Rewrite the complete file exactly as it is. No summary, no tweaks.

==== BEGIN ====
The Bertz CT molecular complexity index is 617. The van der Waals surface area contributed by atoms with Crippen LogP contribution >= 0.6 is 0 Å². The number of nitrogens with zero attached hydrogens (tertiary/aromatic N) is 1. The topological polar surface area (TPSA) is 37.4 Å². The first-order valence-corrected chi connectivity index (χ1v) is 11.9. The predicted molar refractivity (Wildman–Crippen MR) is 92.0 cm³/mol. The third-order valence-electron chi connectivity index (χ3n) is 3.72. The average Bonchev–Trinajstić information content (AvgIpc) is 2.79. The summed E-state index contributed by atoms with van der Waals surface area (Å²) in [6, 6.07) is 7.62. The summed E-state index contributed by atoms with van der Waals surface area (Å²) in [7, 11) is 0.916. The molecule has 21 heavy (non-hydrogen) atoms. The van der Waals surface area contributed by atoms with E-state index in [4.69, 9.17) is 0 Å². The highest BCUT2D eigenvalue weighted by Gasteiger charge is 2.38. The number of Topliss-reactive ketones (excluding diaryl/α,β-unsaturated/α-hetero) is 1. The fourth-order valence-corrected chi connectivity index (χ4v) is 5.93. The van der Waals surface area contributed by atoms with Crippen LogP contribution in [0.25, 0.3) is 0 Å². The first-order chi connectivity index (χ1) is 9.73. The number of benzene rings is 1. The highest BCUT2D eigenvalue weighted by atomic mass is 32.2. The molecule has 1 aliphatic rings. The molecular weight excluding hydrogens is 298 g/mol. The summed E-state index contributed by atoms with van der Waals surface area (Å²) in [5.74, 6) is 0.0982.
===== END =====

The Bertz CT molecular complexity index is 617. The van der Waals surface area contributed by atoms with Crippen LogP contribution >= 0.6 is 0 Å². The number of nitrogens with zero attached hydrogens (tertiary/aromatic N) is 1. The topological polar surface area (TPSA) is 37.4 Å². The first-order valence-corrected chi connectivity index (χ1v) is 11.9. The predicted molar refractivity (Wildman–Crippen MR) is 92.0 cm³/mol. The third-order valence-electron chi connectivity index (χ3n) is 3.72. The average Bonchev–Trinajstić information content (AvgIpc) is 2.79. The summed E-state index contributed by atoms with van der Waals surface area (Å²) in [6, 6.07) is 7.62. The summed E-state index contributed by atoms with van der Waals surface area (Å²) in [7, 11) is 0.916. The molecule has 21 heavy (non-hydrogen) atoms. The van der Waals surface area contributed by atoms with E-state index in [4.69, 9.17) is 0 Å². The highest BCUT2D eigenvalue weighted by Gasteiger charge is 2.38. The number of Topliss-reactive ketones (excluding diaryl/α,β-unsaturated/α-hetero) is 1. The fourth-order valence-corrected chi connectivity index (χ4v) is 5.93. The van der Waals surface area contributed by atoms with Crippen LogP contribution in [0.25, 0.3) is 0 Å². The first-order chi connectivity index (χ1) is 9.73. The number of benzene rings is 1. The highest BCUT2D eigenvalue weighted by atomic mass is 32.2. The molecule has 1 aliphatic rings. The molecular weight excluding hydrogens is 298 g/mol. The summed E-state index contributed by atoms with van der Waals surface area (Å²) in [5.74, 6) is 0.0982.